• Yars' Revenge. They're actually originally Earth insects that became mutated into alien creatures.

    Webcomics 
  • Cassiopeia Quinn: The Kyre normally resemble gigantic, monstrous arthropods, although their ability to passively assimilate other species' traits into themselves means that ones who travel a lot tend to be varying degrees of humanoid, varying from "oddly-colored human with antennae and no pupils" to "upright warrior ant".
  • Captain Ufo has the scorpion pirates from season one. Also, several background characters in crowd scenes seems to belong to some kind of insectoid race.
  • Galaxion has the Miesti, roughly the size of a butterfly.
  • Homestuck: The trolls look like ordinary humans with horns, yellow eyes, and grey skin, but they are apparently more akin to insects by way of Bizarre Alien Biology. They're born from eggs bred by a "Mother Grub" and after that, they're Raised by Wolves. They resemble large grubs with humanoid heads when first born, then gradually become more human-like as they grow up, and there's some Expo Speak coming from them about internal body parts that would make more sense on an insect.
  • The Junk Hyenas Diner (made by the creater of Slightly Damned) has the Grom-Grom which look like seven-foot four armed preying mantises, however they are typically laidback herbivores, they also sometimes eat rotting plant matter.
  • Leaving the Cradle has Insectoids, which appear as something inbetween an ant and mantis. They subvert most of the usual associated tropes though, being rather small, having individuality and the queen being important for egg-laying ability, rather than being absolute monarch.
  • Outsider: The Umiak are visually very reminiscent of arthropods, being six-limbed, seven-eyed and covered in a chitinous exoskeleton in their natural state. Internally, however, they're more similar to vertebrates, as they need internal skeletons in order to support their own weight and complex respiratory and circulatory systems to keep their large bodies oxygenated. Their insectoid nature also impacts their language — as they have rigid mandibles and no vocal cords, they cannot pronounce vowels or labial sounds, and their vocal range is limited to a small group of mandible clacks, tongue-clicks, inhalations and chitters.

    Web Original 

    Western Animation 
  • Futurama: The Cygnoids are a race of vaguely cockroach-like aliens who behave (and speak) like stereotypical Italian-Americans.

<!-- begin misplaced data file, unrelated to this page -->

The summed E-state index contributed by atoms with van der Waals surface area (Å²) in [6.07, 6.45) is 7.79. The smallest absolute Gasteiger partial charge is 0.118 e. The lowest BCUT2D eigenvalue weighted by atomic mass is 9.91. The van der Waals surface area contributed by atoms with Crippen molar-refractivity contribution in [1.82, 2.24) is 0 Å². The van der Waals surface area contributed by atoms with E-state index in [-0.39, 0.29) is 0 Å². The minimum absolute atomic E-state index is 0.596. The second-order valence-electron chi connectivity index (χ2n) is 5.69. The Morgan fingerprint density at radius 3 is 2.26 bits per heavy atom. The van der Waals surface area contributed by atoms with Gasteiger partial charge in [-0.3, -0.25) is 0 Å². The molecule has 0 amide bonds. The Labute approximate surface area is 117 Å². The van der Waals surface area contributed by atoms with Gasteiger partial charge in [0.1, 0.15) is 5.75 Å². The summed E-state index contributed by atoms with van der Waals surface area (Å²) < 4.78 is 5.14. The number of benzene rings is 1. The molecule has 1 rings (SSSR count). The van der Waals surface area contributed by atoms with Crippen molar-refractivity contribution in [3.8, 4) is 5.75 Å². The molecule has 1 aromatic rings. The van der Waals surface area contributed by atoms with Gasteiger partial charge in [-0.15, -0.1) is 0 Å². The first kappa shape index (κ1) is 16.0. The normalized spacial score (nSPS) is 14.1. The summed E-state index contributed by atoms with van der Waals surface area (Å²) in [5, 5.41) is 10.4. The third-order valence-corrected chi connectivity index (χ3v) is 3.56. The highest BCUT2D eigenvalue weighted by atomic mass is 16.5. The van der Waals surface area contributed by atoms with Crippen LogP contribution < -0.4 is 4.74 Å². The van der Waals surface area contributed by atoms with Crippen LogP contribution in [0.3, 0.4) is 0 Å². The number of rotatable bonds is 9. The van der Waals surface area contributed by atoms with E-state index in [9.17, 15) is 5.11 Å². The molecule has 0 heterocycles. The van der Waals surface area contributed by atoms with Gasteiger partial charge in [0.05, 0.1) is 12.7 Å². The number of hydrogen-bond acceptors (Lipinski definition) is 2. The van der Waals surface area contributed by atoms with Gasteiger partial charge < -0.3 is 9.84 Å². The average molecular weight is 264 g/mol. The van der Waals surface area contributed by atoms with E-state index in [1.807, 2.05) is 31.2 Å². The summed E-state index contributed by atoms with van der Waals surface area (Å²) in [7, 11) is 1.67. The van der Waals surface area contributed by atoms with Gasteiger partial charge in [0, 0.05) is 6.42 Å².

• Invader Zim: The Irkens look sort of like a cross between Insectoid Aliens and Little Green Men.
  • Looney Tunes: Marvin the Martian, while not obviously insect-like and more of a Little Green Man, was apparently supposed to be ant-like. In a way, this makes sense; he's completely black and has no mouth and huge eyes, with a diminutive stature to match.
  • Men in Black: There are plenty of these; some of the more notable are the Lilliputian Warriors Fmtek, the Hive Mind Skraaldian and the Bugs (see the film section).
  • My Life as a Teenage Robot: The Cluster are also Mechanical Lifeforms. They usually resemble beetles (Smytus, Krackus, the mooks) or wasps (Vexxus and Vega), though a mosquito-like individual appeared as head of the Secret Police in "Escape from Cluster Prime". Most of their subjects are standard robots assimilated by them though.
  • Samurai Jack: One episode has Jack rescuing a pair of butterfly-like aliens from Aku.
  • Shadow Raiders: The inhabitants of Planet Ice are insectoid aliens.
  • Space Ghost
    • Zorak is a giant praying mantis. He has unintelligent insect servants called mosquitoids in "Zorak".
    • Lokar is a large locust. He has unintelligent insect servants (giant metal-eating locusts) in "Lokar — King of the Killer Locusts".
    • Giant ant/spider hybrids are minions of the Spider Woman in "The Web".
  • Transformers:
    • Beast Wars: A portion of the antagonist Predacon faction transform into various Arthropods including wasps and spiders (the female forms, ironically despite being apparently male). One former protagonist Maximal, Blackarachnia is also a spider.
    • The Transformers:
      • The more robotic Insecticons can clone themselves and perform locust like swarms, unlike other Transformers (at least at the time) they can digest organic matter alongside Energon.
      • "Quest For Survival" involves a species of alien plant that finds Insecticon clones delicious. After conveniently eating the Insecticons' army, the Autobots load them all onto a spaceship and send them to "a planet of robotic insects." Sure, okay.

Alternative Title(s): Insectoid Alien